T ahoma’s overcrowded schools have made regional news since the construction bond failed last spring, and the school board is now trying to decide what to do, which may not include rerunning the same bond — or any bond — in the near future.
“They are beginning to look at options and seeing how feasible some of these options may be,” says school district spokesman Kevin Patterson.
The school board has scheduled two study sessions in a row — on March 5 and 6 — to meet with architects from the DLR Group who were charged with coming up with creative ideas for using existing space or offering new building concepts that could reduce the cost of a future school bond.
We have pushed these facilities past their maximum
The $125 million bond needed 60 percent approval but earned only 53 percent in April 2011. About 49 percent of registered voters in the district mailed in ballots.
After the bond failed, the district formed the Ad Hoc Citizen Committee on Student Housing, 19 community volunteers who met twice a month for five months. Their 21-page report, released in November, contains numerous ideas for dealing with the school crowding problem. You can read it here: Ad hoc committee report final.
On Dec. 15, KING 5 News in Seattle ran a follow-up story on overcrowding in Tahoma schools as a response to the committee’s report. You can view it HERE.
Most of the committee’s short-term suggestions involve alternatives to rerunning the bond. For instance, the committee suggests eliminating music, computer lab and all-day kindergarten at the elementary schools to increase classroom space. Another recommendation is to move some students from the junior high — currently the most overcrowded school — to the middle schools or the high school. It also suggests a multi-track, year-round school schedule.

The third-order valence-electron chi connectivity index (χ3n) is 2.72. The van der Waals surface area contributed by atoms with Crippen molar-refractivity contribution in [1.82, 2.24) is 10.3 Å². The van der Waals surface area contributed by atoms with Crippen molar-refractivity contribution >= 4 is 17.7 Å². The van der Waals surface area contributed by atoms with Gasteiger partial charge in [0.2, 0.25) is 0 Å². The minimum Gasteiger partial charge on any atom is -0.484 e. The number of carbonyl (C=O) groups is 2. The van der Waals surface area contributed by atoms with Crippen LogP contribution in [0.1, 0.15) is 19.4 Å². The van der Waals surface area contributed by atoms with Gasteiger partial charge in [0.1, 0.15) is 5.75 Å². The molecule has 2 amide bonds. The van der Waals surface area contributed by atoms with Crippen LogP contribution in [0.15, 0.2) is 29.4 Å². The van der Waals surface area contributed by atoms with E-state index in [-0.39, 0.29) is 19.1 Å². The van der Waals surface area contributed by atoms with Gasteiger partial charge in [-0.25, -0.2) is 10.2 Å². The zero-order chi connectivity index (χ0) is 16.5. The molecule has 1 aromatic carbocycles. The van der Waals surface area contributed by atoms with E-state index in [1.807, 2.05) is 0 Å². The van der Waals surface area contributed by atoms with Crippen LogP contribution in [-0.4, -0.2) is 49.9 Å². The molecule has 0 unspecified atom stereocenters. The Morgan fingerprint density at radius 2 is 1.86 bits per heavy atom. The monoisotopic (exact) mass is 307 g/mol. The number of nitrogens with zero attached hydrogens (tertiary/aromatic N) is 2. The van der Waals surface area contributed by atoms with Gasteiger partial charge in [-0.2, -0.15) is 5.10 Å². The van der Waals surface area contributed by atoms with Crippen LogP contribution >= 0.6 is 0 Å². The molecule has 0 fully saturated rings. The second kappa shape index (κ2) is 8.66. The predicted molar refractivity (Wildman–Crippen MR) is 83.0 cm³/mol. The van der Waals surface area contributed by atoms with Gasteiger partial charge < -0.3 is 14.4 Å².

Some other short-term solutions have already been discussed by the board and likely will be rejected because costs or logistics make them impractical, Patterson says. These include leasing commercial space to house students, turning the Central Services Center (across from Rock Creek Elementary) into kindergarten space, and leasing one of the schools that the Kent School District is considering closing.
Options such as these can cost a couple million dollars to implement, and Tahoma does not have reserves of that size, Patterson says.
Even if the board should decide to rerun the bond — or a modified version of it — the earliest a bond could make it onto a ballot would be this November, Patterson says.
Some blamed the economy for the failure of the April 2011 bond, but Patterson adds that even in an improving economy, the school board knows bonds can be a tough sell in Maple Valley, where voters have rejected three construction bond measures in the past decade.
For one thing, bonds tend to cost individual property owners more here than they would in other communities because of Maple Valley’s lack of commercial and business development.
“We’re way out of balance as far as that’s concerned, and that’s been a challenge forever in terms of passing bonds and levies,” he says.
The new Fred Meyer complex — which will be re-assessed when construction is complete — is expected to help only slightly.